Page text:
Judgment Day

Ödön von Horváth
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ISBN 9780571238910 Format Paperback
Published 01/10/2009 Length 96 pages

About Book

It's another normal day at a small-town station, where a handful of passengers are waiting for the stopping train. Thomas Hudetz, the well-liked station master, is momentarily distracted by a young woman. Seconds later eighteen people are dead.

Standing in the wreckage of the 405 Express, can Thomas accept the truth that is hurtling towards him? If not, how long can he postpone the day of judgment?

Christopher Hampton's translation of Ödön von Horváth's Judgment Day premiered at the Almeida Theatre, London, in September 2009

  • About Ödön von Horváth

    Ödön von Horváth (1901-1938) was born in Fiume, then part of the Austro-Hungarian Empire, of an aristocratic Hungarian-speaking family. His plays include: Italienische Nacht (Italian Night) 1931, Geschichten aus dem Wiener Wald (Tales from the Vienna Woods) 1931, Kasimir und Karoline (Casimir and Caroline) 1932, Figaro Lässt sich Schieden (Figaro Gets a Divorce) 1937, Don Juan Kommt aus dem Krieg (Don Juan Comes Back from the War), produced 1952. Horváth's plays were banned when the Nazis came to power, then neglected in Germany until the 1950s.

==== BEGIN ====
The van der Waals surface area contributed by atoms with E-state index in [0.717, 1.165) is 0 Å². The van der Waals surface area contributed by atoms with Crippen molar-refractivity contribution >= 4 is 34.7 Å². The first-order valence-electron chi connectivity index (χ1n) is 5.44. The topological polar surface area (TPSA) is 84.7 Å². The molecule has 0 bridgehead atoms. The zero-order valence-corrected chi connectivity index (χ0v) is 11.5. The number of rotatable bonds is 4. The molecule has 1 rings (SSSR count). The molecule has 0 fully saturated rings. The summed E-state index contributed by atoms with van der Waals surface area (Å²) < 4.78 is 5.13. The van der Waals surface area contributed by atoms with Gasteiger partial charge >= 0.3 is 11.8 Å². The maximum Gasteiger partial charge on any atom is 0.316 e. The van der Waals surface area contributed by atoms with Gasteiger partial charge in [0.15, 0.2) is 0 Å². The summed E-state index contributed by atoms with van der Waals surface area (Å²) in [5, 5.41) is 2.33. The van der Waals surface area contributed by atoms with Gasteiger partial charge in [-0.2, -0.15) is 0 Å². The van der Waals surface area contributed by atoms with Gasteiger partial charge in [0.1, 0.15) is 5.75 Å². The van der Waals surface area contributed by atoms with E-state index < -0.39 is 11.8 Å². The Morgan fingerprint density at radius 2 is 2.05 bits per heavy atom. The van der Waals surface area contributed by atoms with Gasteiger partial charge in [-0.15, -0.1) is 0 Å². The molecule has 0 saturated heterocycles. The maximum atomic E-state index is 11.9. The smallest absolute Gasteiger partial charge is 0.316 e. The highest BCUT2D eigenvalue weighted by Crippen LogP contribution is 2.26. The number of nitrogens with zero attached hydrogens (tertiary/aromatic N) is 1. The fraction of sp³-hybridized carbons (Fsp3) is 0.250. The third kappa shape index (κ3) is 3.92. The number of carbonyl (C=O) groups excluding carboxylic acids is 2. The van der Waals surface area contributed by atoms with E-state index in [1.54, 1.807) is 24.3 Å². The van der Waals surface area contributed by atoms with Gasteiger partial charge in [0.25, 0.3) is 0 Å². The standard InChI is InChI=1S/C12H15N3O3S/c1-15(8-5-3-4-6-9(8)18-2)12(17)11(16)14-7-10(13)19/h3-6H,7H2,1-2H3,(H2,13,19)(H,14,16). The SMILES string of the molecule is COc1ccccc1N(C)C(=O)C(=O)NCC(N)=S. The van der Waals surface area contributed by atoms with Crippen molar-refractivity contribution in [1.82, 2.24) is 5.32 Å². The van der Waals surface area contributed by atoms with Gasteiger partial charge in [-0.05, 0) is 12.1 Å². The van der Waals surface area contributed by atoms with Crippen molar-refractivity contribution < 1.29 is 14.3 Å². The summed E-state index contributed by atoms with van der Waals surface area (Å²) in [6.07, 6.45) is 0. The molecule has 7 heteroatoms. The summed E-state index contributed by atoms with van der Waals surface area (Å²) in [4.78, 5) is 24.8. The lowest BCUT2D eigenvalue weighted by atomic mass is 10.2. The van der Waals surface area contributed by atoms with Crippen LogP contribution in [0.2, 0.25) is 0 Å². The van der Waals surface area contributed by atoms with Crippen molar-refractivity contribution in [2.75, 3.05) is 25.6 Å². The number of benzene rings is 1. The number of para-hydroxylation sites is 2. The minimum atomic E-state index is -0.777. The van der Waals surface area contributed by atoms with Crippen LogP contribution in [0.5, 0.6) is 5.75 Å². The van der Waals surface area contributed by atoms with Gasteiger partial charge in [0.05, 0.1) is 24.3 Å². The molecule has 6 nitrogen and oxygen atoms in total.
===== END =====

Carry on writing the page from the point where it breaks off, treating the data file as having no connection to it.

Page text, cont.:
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  • Translated By: Christopher Hampton

    Christopher Hampton was born in the Azores in 1946. He wrote his first play, When Did You Last See My Mother? at the age of eighteen. Since then, his plays have included The PhilanthropistSavagesTales from HollywoodLes Liaisons DangereusesWhite Chameleon, The Talking Cure and Appomattox. He has translated plays by Ibsen, Molière, von Horváth, Chekhov, Florian Zeller (including The Father), Daniel Kehlman and Yasmina Reza (including Art and Life x 3). Musicals include Sunset Boulevard and Stephen Ward, both with Andrew Lloyd Webber and Don Black. His television work includes adaptations of The History Man and Hotel du Lac. His screenplays include The Honorary ConsulThe Good Father, Dangerous Liaisons, Mary Reilly, Total EclipseThe Quiet American, Carrington, The Secret Agent and Imagining Argentina, the last three of which he also directed, and A Dangerous Method, based on his play The Talking Cure. Appomattox was first presented on the McGuire Proscenium Stage of the Guthrie Theater, Minneapolis, USA, in September 2012 as the centrepiece of a major retrospective of his plays and films. It was subsequently turned into an opera by Philip Glass and premiered at the Kennedy Center, Washington in November 2014.

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